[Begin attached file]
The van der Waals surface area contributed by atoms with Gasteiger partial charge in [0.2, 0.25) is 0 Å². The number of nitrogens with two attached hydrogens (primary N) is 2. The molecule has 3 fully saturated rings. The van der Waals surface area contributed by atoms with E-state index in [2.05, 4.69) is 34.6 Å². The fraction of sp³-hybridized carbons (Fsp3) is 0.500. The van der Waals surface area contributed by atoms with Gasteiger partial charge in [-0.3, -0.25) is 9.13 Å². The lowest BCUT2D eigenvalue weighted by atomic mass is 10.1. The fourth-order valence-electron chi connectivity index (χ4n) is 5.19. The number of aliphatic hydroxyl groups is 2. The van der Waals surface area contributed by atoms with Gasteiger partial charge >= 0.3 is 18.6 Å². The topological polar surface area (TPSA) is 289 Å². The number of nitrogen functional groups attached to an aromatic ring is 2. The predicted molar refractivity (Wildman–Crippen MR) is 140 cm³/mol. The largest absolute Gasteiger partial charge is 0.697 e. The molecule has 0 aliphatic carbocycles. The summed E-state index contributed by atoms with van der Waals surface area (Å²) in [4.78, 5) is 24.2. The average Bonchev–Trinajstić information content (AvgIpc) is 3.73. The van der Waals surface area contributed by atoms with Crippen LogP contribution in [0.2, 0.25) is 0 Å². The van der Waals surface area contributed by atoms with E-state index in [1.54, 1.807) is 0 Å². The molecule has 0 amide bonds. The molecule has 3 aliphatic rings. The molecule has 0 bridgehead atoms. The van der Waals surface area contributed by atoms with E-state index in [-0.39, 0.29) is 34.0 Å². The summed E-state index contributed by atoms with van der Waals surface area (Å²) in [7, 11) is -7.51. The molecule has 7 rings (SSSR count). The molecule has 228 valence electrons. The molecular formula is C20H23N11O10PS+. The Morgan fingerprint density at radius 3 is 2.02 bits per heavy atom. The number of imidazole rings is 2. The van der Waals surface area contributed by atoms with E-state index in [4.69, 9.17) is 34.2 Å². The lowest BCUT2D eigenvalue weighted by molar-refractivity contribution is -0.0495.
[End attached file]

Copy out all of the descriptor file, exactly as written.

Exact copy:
The van der Waals surface area contributed by atoms with Gasteiger partial charge in [0.2, 0.25) is 0 Å². The number of nitrogens with two attached hydrogens (primary N) is 2. The molecule has 3 fully saturated rings. The van der Waals surface area contributed by atoms with E-state index in [2.05, 4.69) is 34.6 Å². The fraction of sp³-hybridized carbons (Fsp3) is 0.500. The van der Waals surface area contributed by atoms with Gasteiger partial charge in [-0.3, -0.25) is 9.13 Å². The lowest BCUT2D eigenvalue weighted by atomic mass is 10.1. The fourth-order valence-electron chi connectivity index (χ4n) is 5.19. The number of aliphatic hydroxyl groups is 2. The van der Waals surface area contributed by atoms with Gasteiger partial charge >= 0.3 is 18.6 Å². The topological polar surface area (TPSA) is 289 Å². The number of nitrogen functional groups attached to an aromatic ring is 2. The predicted molar refractivity (Wildman–Crippen MR) is 140 cm³/mol. The largest absolute Gasteiger partial charge is 0.697 e. The molecule has 0 aliphatic carbocycles. The summed E-state index contributed by atoms with van der Waals surface area (Å²) in [4.78, 5) is 24.2. The average Bonchev–Trinajstić information content (AvgIpc) is 3.73. The van der Waals surface area contributed by atoms with Crippen LogP contribution in [0.2, 0.25) is 0 Å². The van der Waals surface area contributed by atoms with E-state index in [1.54, 1.807) is 0 Å². The molecule has 0 amide bonds. The molecule has 3 aliphatic rings. The molecule has 0 bridgehead atoms. The van der Waals surface area contributed by atoms with E-state index in [-0.39, 0.29) is 34.0 Å². The summed E-state index contributed by atoms with van der Waals surface area (Å²) in [7, 11) is -7.51. The molecule has 7 rings (SSSR count). The molecule has 228 valence electrons. The molecular formula is C20H23N11O10PS+. The Morgan fingerprint density at radius 3 is 2.02 bits per heavy atom. The number of imidazole rings is 2. The van der Waals surface area contributed by atoms with E-state index in [4.69, 9.17) is 34.2 Å². The lowest BCUT2D eigenvalue weighted by molar-refractivity contribution is -0.0495.